2.5 Editorial interventions are not always indicated, unfortunately, as in the added natural sign to the E in measure 28 on page 44. More puzzling is the inconsistent treatment of Philidor’s final barline, two parallel vertical lines with a dot on each space. In general, this sign indicates a repeat, sometimes of an entire strain, sometimes of just a segment of the final strain. While the editors sometimes indicate the creation of modern first and second endings, there are also instances in which they silently “correct” the final barline, transforming it from Philidor’s repeat sign to a set of equal-weighted parallel lines with no dots, suggesting no repeat (see pp. 16, 29, 30, 34, 36, 45, and 51) or even, as in the case of the “29e Entrée les Maures” (53), transforming Philidor’s repeat sign for the second strain into a standard non-repeating closing bar line. On page 27, the editors provide a brief footnote, indicating that they have altered the final barline, noting that in the source it is a “barre de section” as if it were somehow different from any of the other repeating barlines Philidor uses at the end of a section, although it is Philidor’s standard repeat sign in the source; then they suggest that “One may repeat the second section if one wishes.” Because the critical apparatus for this edition is minimal, these kinds of decisions, even when they are disclosed, are never explained, despite the fact that the issue of repeats in this repertory is not entirely without ambiguity. Some explanation of the editors’ decisions, and the grounds on which they chose to interpret select repeat signs as non-repeating, would have been welcome.
2.6 Leconte’s edition of the livret indicates the various entry titles from the Philidor source and provides a valuable point of reference. It also serves as yet another reminder of the incompleteness of Philidor’s sources and the many possibilities for error they engendered, as he made the best sense of those sources when he copied ballets composed before his birth. He does not seem to have had a copy of the livret at hand when compiling the ballet music so that his titles do not always line up readily with the order of entries as given in the printed livret. Leconte’s sensible suggestions regarding how the music matches up with the entries where these discrepancies occur reflect a deep acquaintance with both the literary and musical sources for this repertory.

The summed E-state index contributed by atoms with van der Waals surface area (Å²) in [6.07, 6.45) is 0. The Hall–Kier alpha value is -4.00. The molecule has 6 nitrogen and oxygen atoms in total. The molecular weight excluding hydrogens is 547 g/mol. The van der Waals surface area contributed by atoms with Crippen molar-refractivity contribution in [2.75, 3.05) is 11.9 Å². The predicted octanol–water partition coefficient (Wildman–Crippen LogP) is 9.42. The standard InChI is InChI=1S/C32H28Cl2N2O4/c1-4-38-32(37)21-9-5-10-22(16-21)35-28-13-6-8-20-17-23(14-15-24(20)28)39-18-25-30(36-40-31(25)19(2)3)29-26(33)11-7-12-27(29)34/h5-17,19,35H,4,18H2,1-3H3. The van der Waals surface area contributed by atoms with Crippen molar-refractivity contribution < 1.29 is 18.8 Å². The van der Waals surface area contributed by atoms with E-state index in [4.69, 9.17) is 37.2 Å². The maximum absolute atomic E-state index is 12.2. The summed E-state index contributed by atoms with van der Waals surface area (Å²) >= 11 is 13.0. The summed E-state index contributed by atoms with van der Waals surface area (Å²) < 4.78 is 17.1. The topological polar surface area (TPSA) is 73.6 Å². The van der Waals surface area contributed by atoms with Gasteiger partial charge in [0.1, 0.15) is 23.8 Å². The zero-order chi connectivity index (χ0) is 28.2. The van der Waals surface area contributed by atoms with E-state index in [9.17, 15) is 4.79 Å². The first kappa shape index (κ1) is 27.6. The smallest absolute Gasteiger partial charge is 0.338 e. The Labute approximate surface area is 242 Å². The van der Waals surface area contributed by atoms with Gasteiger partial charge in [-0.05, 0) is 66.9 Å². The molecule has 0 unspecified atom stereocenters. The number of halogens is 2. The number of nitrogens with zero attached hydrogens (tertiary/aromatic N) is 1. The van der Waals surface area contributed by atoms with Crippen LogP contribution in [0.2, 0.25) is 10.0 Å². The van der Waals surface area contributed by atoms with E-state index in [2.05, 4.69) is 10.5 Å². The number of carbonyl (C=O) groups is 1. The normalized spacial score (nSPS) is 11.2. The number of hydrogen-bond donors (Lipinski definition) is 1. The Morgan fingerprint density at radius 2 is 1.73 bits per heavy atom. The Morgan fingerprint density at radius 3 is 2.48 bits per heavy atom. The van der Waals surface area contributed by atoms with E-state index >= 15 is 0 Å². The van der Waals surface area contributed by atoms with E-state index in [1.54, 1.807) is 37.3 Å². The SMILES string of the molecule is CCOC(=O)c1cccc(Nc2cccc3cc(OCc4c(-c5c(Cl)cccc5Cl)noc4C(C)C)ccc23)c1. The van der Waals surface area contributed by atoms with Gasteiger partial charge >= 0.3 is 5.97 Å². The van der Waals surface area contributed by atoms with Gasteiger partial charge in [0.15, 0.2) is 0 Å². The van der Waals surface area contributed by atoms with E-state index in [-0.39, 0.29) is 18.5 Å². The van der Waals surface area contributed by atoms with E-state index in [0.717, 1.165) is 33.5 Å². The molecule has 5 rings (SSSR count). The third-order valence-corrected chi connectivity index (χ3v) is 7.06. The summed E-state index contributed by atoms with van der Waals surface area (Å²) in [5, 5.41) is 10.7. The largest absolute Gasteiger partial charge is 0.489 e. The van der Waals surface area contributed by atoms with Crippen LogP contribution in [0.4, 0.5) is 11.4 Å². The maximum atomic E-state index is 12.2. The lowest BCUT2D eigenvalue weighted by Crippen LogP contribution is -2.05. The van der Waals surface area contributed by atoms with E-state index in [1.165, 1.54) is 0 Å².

3.1. The edition as a whole will be a useful addition to library collections, especially ones that support historical performance programs. Ideally, those using this as a performing edition will be willing to seek out resources that will allow them to become aware of the problems inherent in modern editions of this repertory. Informed by an awareness of how much performance-related information any modern edition of this music leaves to the interpretation of the performers, anyone wishing to perform this music needs to be willing to compare sources and editions. In order to render this edition most useful, a performer will also need to develop an awareness of the different possibilities for performance practice, the larger context for court ballet and how it was meant to function, and what role the music had in a production. Recent recordings of this repertory by Jordi Savall, Vincent Dumestre, and Hugo Reyne provide creatively different accounts of similar types of pieces, and careful study of these recordings and the primary sources could provide an important counterpoint to this edition. The Ballet des prospérité des armes de la France, despite its few performances, deserves closer study and attention; perhaps more performances of the music will enable musicians to develop a better understanding of how the music served the persuasive political ends of the skilled and aesthetically astute Cardinal Richelieu as he celebrated his personal and state triumphs.